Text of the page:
The Wrongheadedness of Compliance Training

Collectively, there are ~60M people working in US companies with 500 or more people. Based on the 2018 ATD State of the Industry report, those companies spend $137 per employee or over $8B on compliance training. New legal mandates in a growing number of states are set to increase that spending dramatically. Unfortunately, the generally accepted best practices in compliance are flawed and can actually exacerbate the problems they seek to solve. Yes, I’m really saying that…compliance programs can do more harm than good.

You see, the goal of compliance programs is to protect companies from the negative consequences of the poor choices and bad behavior of individual employees. More specifically, companies spend what they spend on compliance to minimize damage from lawsuits and legal penalties that result from that bad behavior. Think harassment lawsuits and insider trading scandals. That focus on minimizing legal penalties combines in a very bad way with some fundamental flaws in the way companies approach training to make it even harder to solve the underlying problems that lead to bad behavior in the first place.

The first issue, the negative impacts on learning that result from a focus on protecting against legal liability, I will only touch on. Our VP of Workplace Strategy, Patti Perez, has labeled this issue the Litigation Avoidance Trap, and she goes into it in some detail in her book—The Drama Free Workplace. To summarize (and oversimplify—sorry, Patti), if you are corporate counsel, and you are good at what you do, you will avoid creating data and information that might be later used against you in the event of a lawsuit. This means that companies are disincentivized from studying and documenting the conditions that lead to things like harassment. As we all know, the first step in solving a problem is understanding the problem, and where legal liability is a concern, companies are actively working to avoid doing just that. We’ll come back to this.

Compliance Training Fails to Address The Root Cause of Workplace Behavior Issues

Even if we manage to avoid the Litigation Avoidance Trap, our generally accepted approach to training is flawed in ways that are particularly problematic when dealing with the core issues of human behavior that underlie bad decisions and bad behavior in the workplace. In one of our early conversations, our founder, Janine Yancey framed it for me this way. “There are three issues underlying almost all of the issues that compliance programs address: respect, bias, and ethical decision making.”

While these issues may seem a little far removed from “how fast I can get out those TPS reports”—they are fundamental to the performance of companies and the teams that work in them. In 2015, Google conducted a two-year study of 180+ teams, looking at 250 different attributes like mix of personality types, skill sets, work environment, ways of organizing work, etc. to identify the secret sauce of high-performing teams. What emerged was a single factor that all of the highest performing teams shared—psychological safety, ”a sense of confidence that the team will not embarrass, reject or punish someone for speaking up.”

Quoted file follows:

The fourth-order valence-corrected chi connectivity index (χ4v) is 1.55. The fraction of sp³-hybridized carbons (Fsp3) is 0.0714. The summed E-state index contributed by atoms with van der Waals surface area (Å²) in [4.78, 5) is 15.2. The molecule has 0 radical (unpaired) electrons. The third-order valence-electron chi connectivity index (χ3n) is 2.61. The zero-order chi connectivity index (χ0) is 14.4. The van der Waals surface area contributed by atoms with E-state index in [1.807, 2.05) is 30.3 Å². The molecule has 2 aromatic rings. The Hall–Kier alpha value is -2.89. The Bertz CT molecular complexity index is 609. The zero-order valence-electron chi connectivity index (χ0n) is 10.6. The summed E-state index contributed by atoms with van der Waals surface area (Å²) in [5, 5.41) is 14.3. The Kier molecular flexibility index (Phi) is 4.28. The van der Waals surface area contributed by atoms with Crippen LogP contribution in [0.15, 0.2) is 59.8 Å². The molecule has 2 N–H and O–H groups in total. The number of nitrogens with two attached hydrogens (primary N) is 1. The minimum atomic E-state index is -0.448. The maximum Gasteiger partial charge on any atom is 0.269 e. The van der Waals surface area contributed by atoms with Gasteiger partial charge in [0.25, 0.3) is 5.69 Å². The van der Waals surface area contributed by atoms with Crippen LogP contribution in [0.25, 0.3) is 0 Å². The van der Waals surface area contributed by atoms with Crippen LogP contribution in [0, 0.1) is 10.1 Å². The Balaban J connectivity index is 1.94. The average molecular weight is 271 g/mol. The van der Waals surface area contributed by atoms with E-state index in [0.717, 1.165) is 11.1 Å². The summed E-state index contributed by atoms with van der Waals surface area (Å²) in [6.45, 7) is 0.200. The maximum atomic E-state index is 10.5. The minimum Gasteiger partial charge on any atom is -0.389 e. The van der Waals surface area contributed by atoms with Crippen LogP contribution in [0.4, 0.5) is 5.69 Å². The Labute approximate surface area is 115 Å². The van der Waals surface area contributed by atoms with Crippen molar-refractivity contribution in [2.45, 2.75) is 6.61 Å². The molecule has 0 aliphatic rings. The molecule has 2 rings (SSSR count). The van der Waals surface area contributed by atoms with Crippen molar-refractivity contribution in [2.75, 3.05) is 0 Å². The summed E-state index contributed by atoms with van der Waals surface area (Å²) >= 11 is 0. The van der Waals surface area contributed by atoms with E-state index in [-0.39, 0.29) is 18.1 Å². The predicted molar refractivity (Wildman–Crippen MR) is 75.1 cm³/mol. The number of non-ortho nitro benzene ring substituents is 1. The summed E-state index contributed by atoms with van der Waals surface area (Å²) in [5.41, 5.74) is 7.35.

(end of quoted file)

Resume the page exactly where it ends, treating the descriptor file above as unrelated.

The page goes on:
So, based on Google’s research and the work of Dr. Amy Edmondson, the Harvard researcher who coined the term “psychological safety,” respect, inclusion, and fairness are really at the heart of team and company performance.

Respect, bias, and ethics are also behaviors, and behaviors are all influenced by some very hard-wired brain functions that determine: how we balance the needs of others vs. our own needs, how we define our in-group and how we treat those who are not in it, and how we balance the rules of society against our own individual needs. Behavior science is a hot field, and there are lots of emerging theories and practices on how you influence behavior, but one thing is very clear—just telling people the rules, just giving them information is not one of them. That information delivery is the primary function of most compliance training is just the beginning of what’s broken.

It’s Time to Stop Taking the “Just Say No” Approach to Compliance Training

I like to think of the current model of compliance training as the “Just Say No” approach to behavior change. I have no animosity for Nancy Reagan, but her “Just Say No” campaign always seemed like a cruel joke to me. The professionals who help people deal with substance abuse don’t think that the problem is that some people just don’t know that they shouldn’t abuse drugs. Instead of counseling abstinence, addiction professionals help people develop new skills, behaviors, and self-awareness. They give them the tools to live a healthier life. There are indeed rules to coping with addiction, and “don’t do drugs ” is one of them, but just telling people the rules has little impact on their behavior.